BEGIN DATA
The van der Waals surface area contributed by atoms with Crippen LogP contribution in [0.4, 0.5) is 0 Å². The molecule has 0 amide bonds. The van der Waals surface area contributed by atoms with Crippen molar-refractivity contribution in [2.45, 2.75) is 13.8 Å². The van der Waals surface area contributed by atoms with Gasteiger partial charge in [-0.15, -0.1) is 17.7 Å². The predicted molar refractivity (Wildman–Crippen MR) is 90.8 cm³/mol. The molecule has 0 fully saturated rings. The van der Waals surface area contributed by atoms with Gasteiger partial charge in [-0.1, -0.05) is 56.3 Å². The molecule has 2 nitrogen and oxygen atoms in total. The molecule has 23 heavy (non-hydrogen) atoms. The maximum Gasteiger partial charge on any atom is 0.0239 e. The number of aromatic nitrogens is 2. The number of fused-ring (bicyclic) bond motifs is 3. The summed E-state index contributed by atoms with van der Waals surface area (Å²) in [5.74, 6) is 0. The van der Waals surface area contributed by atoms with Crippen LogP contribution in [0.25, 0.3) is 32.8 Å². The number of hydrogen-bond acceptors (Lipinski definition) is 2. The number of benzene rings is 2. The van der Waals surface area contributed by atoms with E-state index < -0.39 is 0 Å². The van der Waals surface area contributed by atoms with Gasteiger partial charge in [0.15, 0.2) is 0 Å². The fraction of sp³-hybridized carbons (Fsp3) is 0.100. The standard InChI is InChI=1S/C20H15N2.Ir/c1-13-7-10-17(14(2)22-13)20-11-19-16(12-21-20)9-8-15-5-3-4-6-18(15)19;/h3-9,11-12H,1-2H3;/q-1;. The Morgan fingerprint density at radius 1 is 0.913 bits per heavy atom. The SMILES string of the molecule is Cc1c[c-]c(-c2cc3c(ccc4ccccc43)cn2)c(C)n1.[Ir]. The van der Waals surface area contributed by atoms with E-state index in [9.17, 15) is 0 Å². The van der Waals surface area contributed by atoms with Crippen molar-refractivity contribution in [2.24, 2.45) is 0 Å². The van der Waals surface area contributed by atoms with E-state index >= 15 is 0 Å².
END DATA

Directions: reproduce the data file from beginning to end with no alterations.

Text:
The van der Waals surface area contributed by atoms with Crippen LogP contribution in [0.4, 0.5) is 0 Å². The molecule has 0 amide bonds. The van der Waals surface area contributed by atoms with Crippen molar-refractivity contribution in [2.45, 2.75) is 13.8 Å². The van der Waals surface area contributed by atoms with Gasteiger partial charge in [-0.15, -0.1) is 17.7 Å². The predicted molar refractivity (Wildman–Crippen MR) is 90.8 cm³/mol. The molecule has 0 fully saturated rings. The van der Waals surface area contributed by atoms with Gasteiger partial charge in [-0.1, -0.05) is 56.3 Å². The molecule has 2 nitrogen and oxygen atoms in total. The molecule has 23 heavy (non-hydrogen) atoms. The maximum Gasteiger partial charge on any atom is 0.0239 e. The number of aromatic nitrogens is 2. The number of fused-ring (bicyclic) bond motifs is 3. The summed E-state index contributed by atoms with van der Waals surface area (Å²) in [5.74, 6) is 0. The van der Waals surface area contributed by atoms with Crippen LogP contribution in [0.25, 0.3) is 32.8 Å². The number of hydrogen-bond acceptors (Lipinski definition) is 2. The number of benzene rings is 2. The van der Waals surface area contributed by atoms with E-state index < -0.39 is 0 Å². The van der Waals surface area contributed by atoms with Gasteiger partial charge in [0.15, 0.2) is 0 Å². The fraction of sp³-hybridized carbons (Fsp3) is 0.100. The standard InChI is InChI=1S/C20H15N2.Ir/c1-13-7-10-17(14(2)22-13)20-11-19-16(12-21-20)9-8-15-5-3-4-6-18(15)19;/h3-9,11-12H,1-2H3;/q-1;. The Morgan fingerprint density at radius 1 is 0.913 bits per heavy atom. The SMILES string of the molecule is Cc1c[c-]c(-c2cc3c(ccc4ccccc43)cn2)c(C)n1.[Ir]. The van der Waals surface area contributed by atoms with E-state index in [9.17, 15) is 0 Å². The van der Waals surface area contributed by atoms with Crippen molar-refractivity contribution in [2.24, 2.45) is 0 Å². The van der Waals surface area contributed by atoms with E-state index >= 15 is 0 Å².